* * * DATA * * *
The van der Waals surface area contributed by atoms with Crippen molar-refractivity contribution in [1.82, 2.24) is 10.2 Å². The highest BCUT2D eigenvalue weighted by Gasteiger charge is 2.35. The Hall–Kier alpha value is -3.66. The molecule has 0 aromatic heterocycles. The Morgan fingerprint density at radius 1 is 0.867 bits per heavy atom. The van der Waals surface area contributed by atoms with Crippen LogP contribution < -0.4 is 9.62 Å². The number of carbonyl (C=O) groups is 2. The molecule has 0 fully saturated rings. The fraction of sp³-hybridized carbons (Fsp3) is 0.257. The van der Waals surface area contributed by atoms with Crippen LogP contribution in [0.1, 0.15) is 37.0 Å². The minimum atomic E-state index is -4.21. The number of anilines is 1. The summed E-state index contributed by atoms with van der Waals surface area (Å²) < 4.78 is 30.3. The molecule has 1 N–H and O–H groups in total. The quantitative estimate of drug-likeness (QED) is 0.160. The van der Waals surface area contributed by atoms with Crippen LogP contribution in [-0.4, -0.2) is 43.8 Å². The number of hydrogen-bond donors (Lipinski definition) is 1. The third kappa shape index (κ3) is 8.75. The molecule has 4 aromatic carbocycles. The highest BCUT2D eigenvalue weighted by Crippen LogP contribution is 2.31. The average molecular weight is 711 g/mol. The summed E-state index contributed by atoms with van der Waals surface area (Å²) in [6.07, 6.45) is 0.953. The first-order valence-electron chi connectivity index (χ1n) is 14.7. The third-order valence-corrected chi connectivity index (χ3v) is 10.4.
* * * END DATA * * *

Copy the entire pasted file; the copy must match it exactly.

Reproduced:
The van der Waals surface area contributed by atoms with Crippen molar-refractivity contribution in [1.82, 2.24) is 10.2 Å². The highest BCUT2D eigenvalue weighted by Gasteiger charge is 2.35. The Hall–Kier alpha value is -3.66. The molecule has 0 aromatic heterocycles. The Morgan fingerprint density at radius 1 is 0.867 bits per heavy atom. The van der Waals surface area contributed by atoms with Crippen LogP contribution < -0.4 is 9.62 Å². The number of carbonyl (C=O) groups is 2. The molecule has 0 fully saturated rings. The fraction of sp³-hybridized carbons (Fsp3) is 0.257. The van der Waals surface area contributed by atoms with Crippen LogP contribution in [0.1, 0.15) is 37.0 Å². The minimum atomic E-state index is -4.21. The number of anilines is 1. The summed E-state index contributed by atoms with van der Waals surface area (Å²) < 4.78 is 30.3. The molecule has 1 N–H and O–H groups in total. The quantitative estimate of drug-likeness (QED) is 0.160. The van der Waals surface area contributed by atoms with Crippen LogP contribution in [-0.4, -0.2) is 43.8 Å². The number of hydrogen-bond donors (Lipinski definition) is 1. The third kappa shape index (κ3) is 8.75. The molecule has 4 aromatic carbocycles. The highest BCUT2D eigenvalue weighted by Crippen LogP contribution is 2.31. The average molecular weight is 711 g/mol. The summed E-state index contributed by atoms with van der Waals surface area (Å²) in [6.07, 6.45) is 0.953. The first-order valence-electron chi connectivity index (χ1n) is 14.7. The third-order valence-corrected chi connectivity index (χ3v) is 10.4.